Return to the

Main Page


Search this site:
Advanced Search  


Kate's Global Kitchen
Kate's Books
Cookbook Profiles
Global Destinations
I Love Desserts
On Wine

   Contact Info
   Privacy Statement

Conversions, Charts
   & Substitutions
Cooking with Kids
New Green Basics

cat toys
Catnip Toys

Gourmet Food, Cookbooks
Kitchen Gadgets & Gifts

Become a Chef:
Best Culinary Schools

Return to the
Main Page

Copyright © 2016
Forkmedia LLC


Chinatown Online's Chinese New Year Page  

Review by Debbie Mazo


Chinatown Online 
The oldest and most important festival in China is the Spring Festival, more commonly known in the West as Chinese New Year. The Spring Festival celebrates the earth coming back to life, and includes traditional customs like preparing a large family dinner. To ring in the New Year Chinese style, visit Chinatown Online's Chinese New Year page.

Part of a guide to Chinese communities around the world, this holiday web page will guide you through the rituals of the Chinese New Year season. First, discover what the Year of the Snake holds for you. A year of preparation, the Year of the Snake is a time to fix your eyes on your goals. Enhance your luck by exploring some of the seasonal traditions like good luck couplets, Chinese good luck sayings written on red paper. Pin the couplets in special places like your kitchen and frighten off the monster Nian, who arrives at this time of year to destroy crops and homes.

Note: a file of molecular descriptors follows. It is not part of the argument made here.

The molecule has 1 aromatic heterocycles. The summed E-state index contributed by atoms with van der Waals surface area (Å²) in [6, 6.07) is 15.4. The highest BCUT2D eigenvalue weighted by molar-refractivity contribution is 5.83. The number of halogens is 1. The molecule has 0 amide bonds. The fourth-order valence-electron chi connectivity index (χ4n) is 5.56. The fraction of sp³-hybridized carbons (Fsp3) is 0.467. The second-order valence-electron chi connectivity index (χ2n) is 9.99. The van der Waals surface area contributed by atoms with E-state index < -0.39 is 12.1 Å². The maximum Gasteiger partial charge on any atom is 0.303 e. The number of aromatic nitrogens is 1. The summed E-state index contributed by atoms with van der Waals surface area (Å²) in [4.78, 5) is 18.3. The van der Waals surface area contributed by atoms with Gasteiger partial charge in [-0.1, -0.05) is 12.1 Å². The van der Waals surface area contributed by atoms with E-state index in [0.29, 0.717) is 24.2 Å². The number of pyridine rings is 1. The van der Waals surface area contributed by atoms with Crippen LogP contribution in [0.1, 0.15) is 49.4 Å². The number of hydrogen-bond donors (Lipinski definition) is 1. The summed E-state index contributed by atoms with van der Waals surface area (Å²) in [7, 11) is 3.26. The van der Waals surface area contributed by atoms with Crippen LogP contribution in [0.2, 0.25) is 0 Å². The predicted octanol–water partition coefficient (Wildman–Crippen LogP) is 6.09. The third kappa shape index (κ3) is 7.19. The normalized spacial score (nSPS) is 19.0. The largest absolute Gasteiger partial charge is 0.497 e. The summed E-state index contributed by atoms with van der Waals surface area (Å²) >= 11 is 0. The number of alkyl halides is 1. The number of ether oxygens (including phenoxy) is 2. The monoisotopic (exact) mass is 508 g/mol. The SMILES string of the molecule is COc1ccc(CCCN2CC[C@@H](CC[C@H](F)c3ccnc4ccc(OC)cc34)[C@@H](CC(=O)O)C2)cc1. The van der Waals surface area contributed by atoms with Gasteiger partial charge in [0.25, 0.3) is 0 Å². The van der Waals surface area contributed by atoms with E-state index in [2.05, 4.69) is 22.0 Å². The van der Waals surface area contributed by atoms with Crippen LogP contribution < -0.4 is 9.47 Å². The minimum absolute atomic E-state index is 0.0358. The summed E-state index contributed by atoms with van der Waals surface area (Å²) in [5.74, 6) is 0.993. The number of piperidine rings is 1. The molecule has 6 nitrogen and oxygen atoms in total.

Chinatown OnlinePreparations for the New Year festival start during the last few days of the last moon. At the center of the festivities is food, cooked and eaten in large portions at Chinese households. Based on their name, shape, or color, many of the foods served have symbolic meanings that bring happiness, prosperity, or luck.

One favorite recipe served at Chinese New Year celebrations is Yau Gwok or Deep Fried Puffs. These crescent-shaped treats, featuring ingredients like roasted peanuts and fried white sesame seeds, resemble the traditional Chinese gold ingot (tael). You can also sample golden Jin Dui (Chinese Sesame Cookies), which represent the symbol of prosperity.

This is a perfect time to experiment with Chinese foods in your kitchen, so stop by Chinatown Online's Food page for even more highlights of Chinese cuisine. Here, you can browse an Ingredients Guide, Recipe of the Month, Menu Translator, and more. Full of time-honored suggestions for this year's Spring Festival, Chinatown Online has all the necessary ingredients for celebrating the Chinese New Year.


About the Writer

Debbie Mazo is a writer and editor based in Vancouver, Canada. She's been writing the NetFood Digest column for FoodWine since 1997. You can contact her at djmbc@[email-address-removed].

Copyright © 2001, Debbie Mazo. All rights reserved.


    January 2001


This page created January 2001